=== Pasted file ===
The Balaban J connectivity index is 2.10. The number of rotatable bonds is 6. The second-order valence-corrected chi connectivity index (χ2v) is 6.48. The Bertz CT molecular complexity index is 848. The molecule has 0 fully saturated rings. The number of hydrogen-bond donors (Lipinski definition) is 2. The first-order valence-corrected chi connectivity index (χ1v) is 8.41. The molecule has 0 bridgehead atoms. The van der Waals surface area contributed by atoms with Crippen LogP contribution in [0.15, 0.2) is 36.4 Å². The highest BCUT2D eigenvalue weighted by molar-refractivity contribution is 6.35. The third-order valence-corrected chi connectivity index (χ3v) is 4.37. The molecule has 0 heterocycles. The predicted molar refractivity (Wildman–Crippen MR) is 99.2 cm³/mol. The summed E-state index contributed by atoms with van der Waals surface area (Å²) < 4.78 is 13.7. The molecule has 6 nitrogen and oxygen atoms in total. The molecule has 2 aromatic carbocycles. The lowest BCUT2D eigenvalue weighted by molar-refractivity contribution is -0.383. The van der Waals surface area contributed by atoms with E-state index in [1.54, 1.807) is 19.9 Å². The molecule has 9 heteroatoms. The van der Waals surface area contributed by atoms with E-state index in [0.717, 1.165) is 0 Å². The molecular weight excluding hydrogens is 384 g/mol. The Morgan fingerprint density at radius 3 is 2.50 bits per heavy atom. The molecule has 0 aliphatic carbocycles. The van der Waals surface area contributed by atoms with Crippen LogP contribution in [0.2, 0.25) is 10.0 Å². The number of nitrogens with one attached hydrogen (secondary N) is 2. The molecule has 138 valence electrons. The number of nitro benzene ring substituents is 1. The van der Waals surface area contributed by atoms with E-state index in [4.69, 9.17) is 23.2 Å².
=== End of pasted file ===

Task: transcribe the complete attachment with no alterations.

The Balaban J connectivity index is 2.10. The number of rotatable bonds is 6. The second-order valence-corrected chi connectivity index (χ2v) is 6.48. The Bertz CT molecular complexity index is 848. The molecule has 0 fully saturated rings. The number of hydrogen-bond donors (Lipinski definition) is 2. The first-order valence-corrected chi connectivity index (χ1v) is 8.41. The molecule has 0 bridgehead atoms. The van der Waals surface area contributed by atoms with Crippen LogP contribution in [0.15, 0.2) is 36.4 Å². The highest BCUT2D eigenvalue weighted by molar-refractivity contribution is 6.35. The third-order valence-corrected chi connectivity index (χ3v) is 4.37. The molecule has 0 heterocycles. The predicted molar refractivity (Wildman–Crippen MR) is 99.2 cm³/mol. The summed E-state index contributed by atoms with van der Waals surface area (Å²) < 4.78 is 13.7. The molecule has 6 nitrogen and oxygen atoms in total. The molecule has 2 aromatic carbocycles. The lowest BCUT2D eigenvalue weighted by molar-refractivity contribution is -0.383. The van der Waals surface area contributed by atoms with E-state index in [1.54, 1.807) is 19.9 Å². The molecule has 9 heteroatoms. The van der Waals surface area contributed by atoms with E-state index in [0.717, 1.165) is 0 Å². The molecular weight excluding hydrogens is 384 g/mol. The Morgan fingerprint density at radius 3 is 2.50 bits per heavy atom. The molecule has 0 aliphatic carbocycles. The van der Waals surface area contributed by atoms with Crippen LogP contribution in [0.2, 0.25) is 10.0 Å². The number of nitrogens with one attached hydrogen (secondary N) is 2. The molecule has 138 valence electrons. The number of nitro benzene ring substituents is 1. The van der Waals surface area contributed by atoms with E-state index in [4.69, 9.17) is 23.2 Å².